And the fun­da­men­tal men­tal abil­ity that lets some­one learn Ar­tifi­cial In­tel­li­gence is the abil­ity to tell the differ­ence. So that you know you aren’t done yet, nor even re­ally started, when you say, “Ev­i­dence is when an ob­ser­va­tion jus­tifies a be­lief.” But atoms are not ev­i­den­tial, jus­tify­ing, mean­ingful, likely, propo­si­tional, or true; they are just atoms. Only things like count as sub­stan­tial progress. (And that’s only the first step of the re­duc­tion: what are these E and H ob­jects, if not mys­te­ri­ous black boxes? Where do your hy­pothe­ses come from? From your cre­ativity? And what’s a hy­poth­e­sis, when no atom is a hy­poth­e­sis?)

Another ex­cel­lent ex­am­ple of gen­uine re­duc­tion can be found in Judea Pearl’s Prob­a­bil­is­tic Rea­son­ing in In­tel­li­gent Sys­tems: Net­works of Plau­si­ble In­fer­ence[1]. You could go around all day in cir­cles talk about how a cause is some­thing that makes some­thing else hap­pen, and un­til you un­der­stood the na­ture of con­di­tional in­de­pen­dence, you would be hel­pless to make an AI that rea­sons about cau­sa­tion. Be­cause you wouldn’t un­der­stand what was hap­pen­ing when your brain mys­te­ri­ously de­cided that if you learned your bur­glar alarm went off, but you then learned that a small earth­quake took place, you would re­tract your ini­tial con­clu­sion that your house had been bur­glarized.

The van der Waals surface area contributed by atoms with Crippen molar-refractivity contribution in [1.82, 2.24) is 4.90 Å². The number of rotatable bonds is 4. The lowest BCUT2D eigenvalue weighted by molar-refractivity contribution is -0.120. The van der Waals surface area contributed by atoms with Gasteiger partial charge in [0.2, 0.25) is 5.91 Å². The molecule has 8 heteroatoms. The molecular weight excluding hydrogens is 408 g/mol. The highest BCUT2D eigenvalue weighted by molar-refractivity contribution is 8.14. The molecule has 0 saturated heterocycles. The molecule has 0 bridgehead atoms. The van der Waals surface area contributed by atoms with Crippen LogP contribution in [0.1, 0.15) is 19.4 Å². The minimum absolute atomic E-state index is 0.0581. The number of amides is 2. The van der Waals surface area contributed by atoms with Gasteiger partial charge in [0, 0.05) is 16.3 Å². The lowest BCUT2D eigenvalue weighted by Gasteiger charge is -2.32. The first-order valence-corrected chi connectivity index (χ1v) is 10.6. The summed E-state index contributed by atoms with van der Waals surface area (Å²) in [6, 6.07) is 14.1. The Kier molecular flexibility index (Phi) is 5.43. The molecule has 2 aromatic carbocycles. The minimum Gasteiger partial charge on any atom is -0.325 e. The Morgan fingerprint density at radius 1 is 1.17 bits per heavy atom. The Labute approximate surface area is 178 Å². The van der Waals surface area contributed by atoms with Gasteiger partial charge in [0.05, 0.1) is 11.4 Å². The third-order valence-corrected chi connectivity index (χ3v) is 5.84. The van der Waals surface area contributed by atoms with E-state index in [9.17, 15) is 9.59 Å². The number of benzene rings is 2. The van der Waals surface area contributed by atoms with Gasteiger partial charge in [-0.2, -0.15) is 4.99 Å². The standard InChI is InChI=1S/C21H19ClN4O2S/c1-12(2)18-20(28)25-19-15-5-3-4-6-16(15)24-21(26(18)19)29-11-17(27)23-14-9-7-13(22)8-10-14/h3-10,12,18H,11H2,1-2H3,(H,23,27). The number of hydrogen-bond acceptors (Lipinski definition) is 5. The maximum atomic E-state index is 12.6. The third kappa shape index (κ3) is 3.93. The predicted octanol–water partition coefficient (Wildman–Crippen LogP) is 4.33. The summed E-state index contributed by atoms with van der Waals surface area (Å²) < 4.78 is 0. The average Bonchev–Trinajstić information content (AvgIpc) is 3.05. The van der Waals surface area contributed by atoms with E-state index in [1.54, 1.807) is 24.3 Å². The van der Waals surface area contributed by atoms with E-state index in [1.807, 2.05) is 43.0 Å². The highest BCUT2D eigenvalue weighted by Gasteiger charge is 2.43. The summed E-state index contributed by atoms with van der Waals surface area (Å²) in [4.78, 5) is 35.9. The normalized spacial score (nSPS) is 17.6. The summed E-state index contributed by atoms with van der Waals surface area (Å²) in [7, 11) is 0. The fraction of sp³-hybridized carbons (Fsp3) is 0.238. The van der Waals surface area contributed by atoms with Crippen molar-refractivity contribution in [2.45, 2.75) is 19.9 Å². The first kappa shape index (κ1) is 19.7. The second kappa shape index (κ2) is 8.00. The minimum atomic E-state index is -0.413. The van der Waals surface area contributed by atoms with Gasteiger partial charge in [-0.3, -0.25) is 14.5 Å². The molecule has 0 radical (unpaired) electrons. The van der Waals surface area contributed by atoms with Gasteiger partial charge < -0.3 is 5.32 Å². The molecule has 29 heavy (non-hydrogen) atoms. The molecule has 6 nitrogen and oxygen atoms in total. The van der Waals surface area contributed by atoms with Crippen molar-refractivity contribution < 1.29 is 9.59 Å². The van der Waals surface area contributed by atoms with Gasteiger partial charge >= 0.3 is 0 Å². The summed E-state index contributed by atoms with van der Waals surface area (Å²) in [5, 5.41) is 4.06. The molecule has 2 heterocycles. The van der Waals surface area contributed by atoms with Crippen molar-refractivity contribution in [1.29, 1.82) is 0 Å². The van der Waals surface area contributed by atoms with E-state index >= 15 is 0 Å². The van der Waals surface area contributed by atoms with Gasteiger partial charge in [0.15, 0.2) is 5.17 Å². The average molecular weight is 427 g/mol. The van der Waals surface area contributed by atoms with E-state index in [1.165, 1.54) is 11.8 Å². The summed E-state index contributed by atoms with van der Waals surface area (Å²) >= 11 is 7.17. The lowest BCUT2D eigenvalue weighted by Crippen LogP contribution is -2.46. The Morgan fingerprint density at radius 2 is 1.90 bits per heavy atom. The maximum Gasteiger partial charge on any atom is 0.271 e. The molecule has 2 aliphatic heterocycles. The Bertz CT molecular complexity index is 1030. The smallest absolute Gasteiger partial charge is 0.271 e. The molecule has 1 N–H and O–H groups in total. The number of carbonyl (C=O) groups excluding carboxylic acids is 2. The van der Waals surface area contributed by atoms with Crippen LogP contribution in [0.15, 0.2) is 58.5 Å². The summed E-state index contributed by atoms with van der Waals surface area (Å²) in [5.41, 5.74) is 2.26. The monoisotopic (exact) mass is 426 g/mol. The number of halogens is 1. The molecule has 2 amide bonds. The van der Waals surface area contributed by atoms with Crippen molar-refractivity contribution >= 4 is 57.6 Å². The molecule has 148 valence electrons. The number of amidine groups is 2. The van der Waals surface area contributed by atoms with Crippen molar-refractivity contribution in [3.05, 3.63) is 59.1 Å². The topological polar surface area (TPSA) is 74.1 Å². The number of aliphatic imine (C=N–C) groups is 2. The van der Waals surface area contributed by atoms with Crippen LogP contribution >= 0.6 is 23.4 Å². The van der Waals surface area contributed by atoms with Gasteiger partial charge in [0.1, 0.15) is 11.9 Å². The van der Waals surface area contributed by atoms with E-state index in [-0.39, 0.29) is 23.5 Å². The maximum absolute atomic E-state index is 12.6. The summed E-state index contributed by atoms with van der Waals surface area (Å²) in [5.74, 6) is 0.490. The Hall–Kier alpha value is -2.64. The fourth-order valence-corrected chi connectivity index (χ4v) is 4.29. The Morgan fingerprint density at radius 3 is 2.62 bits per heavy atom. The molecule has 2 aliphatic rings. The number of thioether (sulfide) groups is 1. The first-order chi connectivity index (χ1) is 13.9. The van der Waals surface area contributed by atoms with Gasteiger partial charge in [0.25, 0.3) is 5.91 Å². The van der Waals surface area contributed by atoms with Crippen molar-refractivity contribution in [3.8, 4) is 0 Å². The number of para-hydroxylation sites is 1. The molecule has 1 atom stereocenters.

If you want an AI that plays chess, you can go around in cir­cles in­definitely talk­ing about how you want the AI to make good moves, which are moves that can be ex­pected to win the game, which are moves that are pru­dent strate­gies for defeat­ing the op­po­nent, et cetera; and while you may then have some idea of which moves you want the AI to make, it’s all for naught un­til you come up with the no­tion of a mini-max search tree.

But un­til you know about search trees, un­til you know about con­di­tional in­de­pen­dence, un­til you know about Bayes’s The­o­rem, then it may still seem to you that you have a perfectly good un­der­stand­ing of where good moves and non­mono­tonic rea­son­ing and eval­u­a­tion of ev­i­dence come from. It may seem, for ex­am­ple, that they come from cool­ing the blood.